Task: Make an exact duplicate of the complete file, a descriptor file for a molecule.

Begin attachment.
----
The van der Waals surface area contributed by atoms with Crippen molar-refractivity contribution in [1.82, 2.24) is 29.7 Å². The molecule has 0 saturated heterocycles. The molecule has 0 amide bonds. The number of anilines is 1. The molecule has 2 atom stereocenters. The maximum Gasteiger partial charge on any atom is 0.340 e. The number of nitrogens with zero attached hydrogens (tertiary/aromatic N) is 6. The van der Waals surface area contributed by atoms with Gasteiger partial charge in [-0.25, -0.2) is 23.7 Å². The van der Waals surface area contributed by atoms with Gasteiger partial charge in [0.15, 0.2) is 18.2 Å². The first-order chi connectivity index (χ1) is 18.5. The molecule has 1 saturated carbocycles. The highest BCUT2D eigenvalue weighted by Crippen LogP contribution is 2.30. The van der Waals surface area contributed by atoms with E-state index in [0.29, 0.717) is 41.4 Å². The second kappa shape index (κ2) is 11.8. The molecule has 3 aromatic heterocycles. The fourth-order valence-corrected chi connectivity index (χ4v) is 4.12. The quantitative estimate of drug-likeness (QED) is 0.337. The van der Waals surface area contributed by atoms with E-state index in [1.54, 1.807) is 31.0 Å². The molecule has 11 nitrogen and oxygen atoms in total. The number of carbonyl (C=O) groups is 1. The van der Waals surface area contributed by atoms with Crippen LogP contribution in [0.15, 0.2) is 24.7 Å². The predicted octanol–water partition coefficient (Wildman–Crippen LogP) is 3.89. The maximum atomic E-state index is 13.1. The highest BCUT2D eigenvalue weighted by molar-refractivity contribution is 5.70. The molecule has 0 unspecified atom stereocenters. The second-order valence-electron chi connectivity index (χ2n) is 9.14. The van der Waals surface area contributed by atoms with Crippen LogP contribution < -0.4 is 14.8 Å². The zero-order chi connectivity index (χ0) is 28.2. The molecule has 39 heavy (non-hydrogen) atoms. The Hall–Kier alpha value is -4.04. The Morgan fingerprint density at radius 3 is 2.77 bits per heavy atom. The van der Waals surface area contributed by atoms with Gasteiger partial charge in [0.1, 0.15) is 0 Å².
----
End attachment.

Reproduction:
The van der Waals surface area contributed by atoms with Crippen molar-refractivity contribution in [1.82, 2.24) is 29.7 Å². The molecule has 0 saturated heterocycles. The molecule has 0 amide bonds. The number of anilines is 1. The molecule has 2 atom stereocenters. The maximum Gasteiger partial charge on any atom is 0.340 e. The number of nitrogens with zero attached hydrogens (tertiary/aromatic N) is 6. The van der Waals surface area contributed by atoms with Gasteiger partial charge in [-0.25, -0.2) is 23.7 Å². The van der Waals surface area contributed by atoms with Gasteiger partial charge in [0.15, 0.2) is 18.2 Å². The first-order chi connectivity index (χ1) is 18.5. The molecule has 1 saturated carbocycles. The highest BCUT2D eigenvalue weighted by Crippen LogP contribution is 2.30. The van der Waals surface area contributed by atoms with E-state index in [0.29, 0.717) is 41.4 Å². The second kappa shape index (κ2) is 11.8. The molecule has 3 aromatic heterocycles. The fourth-order valence-corrected chi connectivity index (χ4v) is 4.12. The quantitative estimate of drug-likeness (QED) is 0.337. The van der Waals surface area contributed by atoms with E-state index in [1.54, 1.807) is 31.0 Å². The molecule has 11 nitrogen and oxygen atoms in total. The number of carbonyl (C=O) groups is 1. The van der Waals surface area contributed by atoms with Crippen LogP contribution in [0.15, 0.2) is 24.7 Å². The predicted octanol–water partition coefficient (Wildman–Crippen LogP) is 3.89. The maximum atomic E-state index is 13.1. The highest BCUT2D eigenvalue weighted by molar-refractivity contribution is 5.70. The molecule has 0 unspecified atom stereocenters. The second-order valence-electron chi connectivity index (χ2n) is 9.14. The van der Waals surface area contributed by atoms with Crippen LogP contribution < -0.4 is 14.8 Å². The zero-order chi connectivity index (χ0) is 28.2. The molecule has 39 heavy (non-hydrogen) atoms. The Hall–Kier alpha value is -4.04. The Morgan fingerprint density at radius 3 is 2.77 bits per heavy atom. The van der Waals surface area contributed by atoms with Gasteiger partial charge in [0.1, 0.15) is 0 Å².